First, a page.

The commentary after the EU Referendum has moved into a consensus from economists claiming that “Brexit” will make the UK poorer. So we hear it from Paul Krugman:
Yes, Brexit will make Britain poorer
Krugman’s thoughts are also echoed by Simon-Wren Lewis. First SWL claims that:
Calculating the size of this effect is an exercise in trade economics not macroeconomics
I don’t understand this. Calculation is both an exercise in trade economics and macroeconomics. So in stock-flow consistent models of the open economy, you see such a thing. It’s both macroeconomics and trade. Trade is automatically incorporated in a macroeconomic model.
This is not just a minor point in semantics. In stock-flow-consistent models, one cannot avoid some parts and talk of the rest. One is forced to incorporate trade, not just in goods and services but also financial assets. Something which models which SWL uses isn’t sophisticated enough to handle.
Moving on, SWL claims that the UK’s exit from the EU makes the UK poorer. He says:
This decline in trade leads to a loss in productivity which makes UK citizens poorer over the medium term. It also means that the real value of sterling has to fall to make up for the fall in net exports. Other things being equal, this fall in sterling will happen immediately, as indeed it already has. This will make people poorer immediately, because imported goods cost more. But here the macroeconomics gets complicated. The hit to trade from leaving the single market will evolve gradually, but the fall in sterling is immediate. (The reason is something economists call UIP.) That means that trading firms might get a short term competitiveness boost, even though this will evaporate in the medium term. This may or may not be enough to compensate for the short term impact of rising prices on consumption spending.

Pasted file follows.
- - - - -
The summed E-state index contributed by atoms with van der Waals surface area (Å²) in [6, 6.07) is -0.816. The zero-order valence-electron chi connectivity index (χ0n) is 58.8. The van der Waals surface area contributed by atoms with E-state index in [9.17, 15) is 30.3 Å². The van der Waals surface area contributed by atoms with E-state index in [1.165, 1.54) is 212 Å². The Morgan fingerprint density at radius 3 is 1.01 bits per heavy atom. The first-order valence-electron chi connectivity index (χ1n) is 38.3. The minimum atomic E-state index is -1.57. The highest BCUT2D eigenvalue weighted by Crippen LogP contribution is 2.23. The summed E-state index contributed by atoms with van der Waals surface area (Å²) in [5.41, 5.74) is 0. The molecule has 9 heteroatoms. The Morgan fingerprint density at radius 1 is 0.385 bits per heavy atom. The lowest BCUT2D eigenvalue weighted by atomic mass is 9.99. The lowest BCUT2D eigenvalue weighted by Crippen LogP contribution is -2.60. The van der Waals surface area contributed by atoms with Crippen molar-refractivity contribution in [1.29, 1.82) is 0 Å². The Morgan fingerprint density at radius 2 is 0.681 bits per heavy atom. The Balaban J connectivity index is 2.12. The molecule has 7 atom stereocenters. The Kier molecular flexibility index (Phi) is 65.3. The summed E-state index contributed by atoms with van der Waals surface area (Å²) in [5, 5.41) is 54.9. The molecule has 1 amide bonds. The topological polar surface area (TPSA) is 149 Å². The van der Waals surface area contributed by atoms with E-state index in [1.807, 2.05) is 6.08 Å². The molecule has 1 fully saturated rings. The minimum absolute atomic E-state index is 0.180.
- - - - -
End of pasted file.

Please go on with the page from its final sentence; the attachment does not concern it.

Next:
Unfortunately that is not all that happens in the short term. Uncertainty about future arrangements will hold back investment, and it may also add to the depreciation in sterling. For this and other reasons the short term impact on aggregate demand is likely to be negative, although measuring its size is difficult. We then need to think about whether the MPC will raise or cut interest rates. The National Institute’s analysis is very readable on all this.
So the claim that it will make the UK poorer. In effect, SWL’s model is telling him that real GDP will fall as well as real wealth as well fall in real household expenditure. There are several ways in which it happens. Productivity falls. Fall in productivity leads to a less than rapid increase in production. Consumer prices rising means lower real expenditure and so on.
Now, in Kaldorian story the causalities in the real story of actual economic dynamics are almost reverse than the ones presented above. Faced will less free trade, the UK government is less constrained to expand domestic demand and output. It can protect its manufacturing industry. Rising production leads to rising productivity, reverse of what is implied by SWL’s model. True, imported goods will be costlier, but it also reduces import penetration which allows domestic demand to be expanded and hence output and hence real national income and household income so that consumers are more than compensated for imports being made more expensive.
Of course, all this depends on whether the UK government reduces austerity and expands domestic demand. But some effects can be seen, although uncertain. This is because the foreign trade multiplier is improving and the fiscal policy multiplier improves, even if the fiscal stance is not changed. Higher wages if immigration is controlled also provides a boost to demand.
At any rate, the important point in this post is that the remain campaign’s economics is a model which is completely erroneous about causalities and how economies work.